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Hydrogen Properties for Energy Research (HYPER) Lab Dr. Jacob Leachman

Manic Manufacturing

Squad
From left to right: Adam Lensegrav, Mohammed Albreriki, Taylor Sanderson, Zijue (Sam) Wang, and Maxwell Welton

Goal:

To make sure the manufacturing process is as efficient and sustainable as possible.

Challenge:

To utilize materials and professional resources available in Uganda.


Paradigms

Manufacture in Uganda:

Hot thing

In regards to solely manufacturing the rock crusher assembly in Uganda, our team plans to send over a parts list along with a detailed instruction set. We would make certain that the parts are easily assembled and instructions are clear for ease of manufacturing.

Pros:

  • Hands on experience for Ugandan women

The benefits of assembling the rock crusher in Uganda are that it allows for hands on experience for the Ugandans, and the crusher would be more self-sustaining. Hands on experience is important because it allows the women to work with the rock crusher and become familiar with its parts and functions. This will become key when parts break down and need to be replaced.

Cons:

  • More complicated construction
  • Less resources/personnel

Uganda

On the downside, this method of assembly will be more complicated for the women of Uganda. They would need to find materials, machine them, and assemble them based on instructions that are provided. There are also less resources available in Uganda, so key parts of the system may be more difficult to find and utilize.

Manufacture in the United States:

Manufacturing solely in the United States means that every part of the rock crusher design would be manufactured here at the University and then shipped to Uganda with minimal assembly needed.

Merica

Pros:

  • More resources/personnel available
  • Simple
  • Reliable

This design paradigm possesses a large amount of benefits as this method will be simple and reliable while having access to many resources. Shipping all of the necessary parts to Uganda will make it easier for the women to assemble the crusher as they will not have to search for parts to use on their own. This design will be reliable as we will have tested the parts utilized in the design. Lastly, we have access to a vast selection of materials and machining methods, making the assembly of this crusher much easier.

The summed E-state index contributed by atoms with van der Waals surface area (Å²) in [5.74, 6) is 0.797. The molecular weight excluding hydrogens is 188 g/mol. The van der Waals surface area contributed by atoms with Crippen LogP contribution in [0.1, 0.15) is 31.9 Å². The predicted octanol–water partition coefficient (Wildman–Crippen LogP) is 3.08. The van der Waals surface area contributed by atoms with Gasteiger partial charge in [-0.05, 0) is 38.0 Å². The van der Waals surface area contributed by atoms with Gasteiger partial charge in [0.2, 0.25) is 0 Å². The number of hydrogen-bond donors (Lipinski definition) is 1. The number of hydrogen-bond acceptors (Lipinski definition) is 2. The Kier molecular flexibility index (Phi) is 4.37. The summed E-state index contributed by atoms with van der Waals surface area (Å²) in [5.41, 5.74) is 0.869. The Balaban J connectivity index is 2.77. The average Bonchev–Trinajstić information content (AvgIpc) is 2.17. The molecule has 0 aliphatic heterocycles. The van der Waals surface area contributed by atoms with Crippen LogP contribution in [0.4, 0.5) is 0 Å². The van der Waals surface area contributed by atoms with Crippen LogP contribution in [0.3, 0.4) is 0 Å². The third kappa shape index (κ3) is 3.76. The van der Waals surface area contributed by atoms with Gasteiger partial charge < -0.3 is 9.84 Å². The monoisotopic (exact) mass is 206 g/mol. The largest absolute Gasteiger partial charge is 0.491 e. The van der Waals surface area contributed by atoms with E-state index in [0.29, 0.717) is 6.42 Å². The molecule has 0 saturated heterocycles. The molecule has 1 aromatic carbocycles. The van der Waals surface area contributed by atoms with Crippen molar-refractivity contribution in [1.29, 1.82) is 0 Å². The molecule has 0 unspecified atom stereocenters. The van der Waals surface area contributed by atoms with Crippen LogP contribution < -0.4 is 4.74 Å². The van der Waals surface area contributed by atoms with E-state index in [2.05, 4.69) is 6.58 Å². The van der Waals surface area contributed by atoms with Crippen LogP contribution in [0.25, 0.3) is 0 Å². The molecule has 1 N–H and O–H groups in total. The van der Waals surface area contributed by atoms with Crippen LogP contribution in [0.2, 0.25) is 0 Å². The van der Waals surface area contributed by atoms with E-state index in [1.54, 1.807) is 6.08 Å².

Cons:

  • Less hands on experience for Ugandan women
  • Some materials may not be readily available in Uganda
  • Shipping is difficult and expensive

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One drawback of manufacturing solely in the United States is that it does not provide hands on experience for the women of Uganda. Additionally some materials and manufacturing needs may not be readily available in Uganda, meaning that when a part breaks down, finding a replacement part may be much more difficult than if the system was made from easily available parts in Uganda. Finally, during our research, we had very little luck finding a viable shipping method. We looked into using a postal carrier as well as shipping the assembly by both. Due to the size and weight of the assembly, shipping will certainly be expensive.

Manufacture in both the United States and Uganda:

Our third paradigm includes a combination of manufacturing in the United States and Uganda. Ideally nearly all of the materials would be sourced from Uganda as well as the machining and manufacturing of the rock crusher. Rather than putting the rock crusher together, the University would act as a safety net so to speak that would supply certain materials/parts or complete small tasks if it cannot be found or completed in Uganda.

Pros:

  • Hands on experience for Ugandan women
  • Difficult tasks would be resolved here at the University
  • Minimal shipping